Grief changes over time. It lessens. The edges soften. There’s the occasional punch of sorrow that feels like shards of glass nestled around my heart, making it hard to breathe. Those moments come less frequently now. The ache of loss and the trauma we’ve experienced are real. They are always present. Tears spring forth unexpectedly at times. It’s okay when they do. I’ve learned to embrace the moment and feel the loss. I’m not running from the pain or tucking it away to deal with later. But I’m not overwhelmed by sorrow that threatens to take me under as I walk this path of grieving either.
It’s only been six months since our daughter took her life in an irrational moment of desperation. It feels like it’s been longer, a more distant memory—and at the same time it often feels like it just happened.
Memories of that night replay in my mind
I can still see the blue and red flashing lights in the dark, bouncing off the buildings around me from the police vehicles. My hand covering my face as I sob when the kind police officer tells me she’s gone and he’s very sorry for my loss.
The horror of calling my husband while he was away on a business trip, waking him from a deep sleep with this most awful news of our lives. Crying with our eldest daughter and son-in-law in the parking lot where my baby girl’s body lies just yards away. Answering questions from the officers and the medical examiner.
The dear friends that met me at my house after midnight and stayed with me all night until James could get on a plane and get home. Making call after call in the morning, delivering this tragic news over and over again. Hearing the heart-wrenching cries of those who loved her too.
The flood of volunteers that came to our house to make the homeschool convention happen the following week. The community of people that rallied around us. The prayers and kindness and care that sustained us.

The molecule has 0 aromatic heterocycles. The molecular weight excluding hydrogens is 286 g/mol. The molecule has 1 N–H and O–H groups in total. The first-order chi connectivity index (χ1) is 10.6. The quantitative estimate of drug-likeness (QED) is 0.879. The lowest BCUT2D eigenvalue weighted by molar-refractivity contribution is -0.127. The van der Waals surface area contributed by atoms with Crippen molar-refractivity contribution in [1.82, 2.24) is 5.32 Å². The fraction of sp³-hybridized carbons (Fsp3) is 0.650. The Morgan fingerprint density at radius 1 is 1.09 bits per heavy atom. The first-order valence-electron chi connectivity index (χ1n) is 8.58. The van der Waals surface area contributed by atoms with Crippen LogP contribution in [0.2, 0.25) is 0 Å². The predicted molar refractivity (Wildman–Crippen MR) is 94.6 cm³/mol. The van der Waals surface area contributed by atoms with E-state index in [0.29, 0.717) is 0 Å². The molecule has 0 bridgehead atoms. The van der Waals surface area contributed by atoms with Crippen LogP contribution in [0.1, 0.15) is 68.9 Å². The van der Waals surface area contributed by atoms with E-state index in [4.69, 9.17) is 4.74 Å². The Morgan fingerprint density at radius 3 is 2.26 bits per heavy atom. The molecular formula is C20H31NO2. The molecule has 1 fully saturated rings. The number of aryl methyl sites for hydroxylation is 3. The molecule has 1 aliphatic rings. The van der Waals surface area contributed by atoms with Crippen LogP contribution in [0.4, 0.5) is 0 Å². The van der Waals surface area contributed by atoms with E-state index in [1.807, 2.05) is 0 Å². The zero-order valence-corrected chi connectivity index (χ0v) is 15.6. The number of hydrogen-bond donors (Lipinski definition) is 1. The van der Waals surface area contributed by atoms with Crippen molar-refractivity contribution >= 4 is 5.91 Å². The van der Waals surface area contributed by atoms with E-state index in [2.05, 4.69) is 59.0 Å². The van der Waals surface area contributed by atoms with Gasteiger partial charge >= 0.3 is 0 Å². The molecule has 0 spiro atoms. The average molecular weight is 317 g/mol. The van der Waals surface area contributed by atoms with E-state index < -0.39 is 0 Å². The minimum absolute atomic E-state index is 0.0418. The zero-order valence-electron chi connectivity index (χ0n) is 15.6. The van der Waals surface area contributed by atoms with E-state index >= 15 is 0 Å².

Loss and grief are part of our story
Tragedy struck June 29, 2017. This is part of the fabric of our family’s story now. But life continues. We are still here. Living, loving, working, serving. We spend time as a family. We enjoy our precocious grandson. We deal with the mundane, the usual things of life. Some still carry a sting. Grocery shopping has been hardest for me, but it’s getting better.
New challenges and difficulties arise. Things we feel equipped to handle and those we don’t. We face them and we press on. Blessings and things that bring joy come, too. We value them and we pay attention to how much good there is—even now.
We pause more and really look at one another. There is more gentleness, more grace. We notice the sweetness more. We see God’s goodness and His faithfulness.
We will always miss her. There will always be a giant hole left by Alex’s absence. We will remember her and share memories with one another, laughing over the funny things, wishing she were here to make more memories with. Always aware that she should be here with us. But we are grateful, so very grateful, that she was part of our family and also that she isn’t in pain anymore.
We are not without hope
The enemy did not get the victory. Depression and death did not win. Our beautiful, vivacious, kind-hearted, remarkable daughter is free, and whole, and healed, and restored. She is safe in the arms of Jesus—and so are we.
I wish I could choose a different reality for those of us left behind, but we don’t get a vote. This horrific experience cannot be undone. I wish I could erase this pain for all of us.
What I can do is honor her life by living—and living well. Not consumed by sorrow and grief. Joyful. At peace. Allowing God to heal my heart and my mind, tenderly comforting me. My identity is not grief. My identity is in Him and He is my peace.
These are the thoughts I have with Christmas just days away. She should be here, but she isn’t.
So what do we do? We celebrate and we remember.
“Weeping may endure a night, but joy comes in the morning.” – Psalm 30:5
Alex and Hartford
I love these pictures from last Christmas of Alex with Hartford when he was just 15 months old. He will grow up without his Auntie Alex, which is a tragedy all in itself. But we will tell him about her. He will know her through us.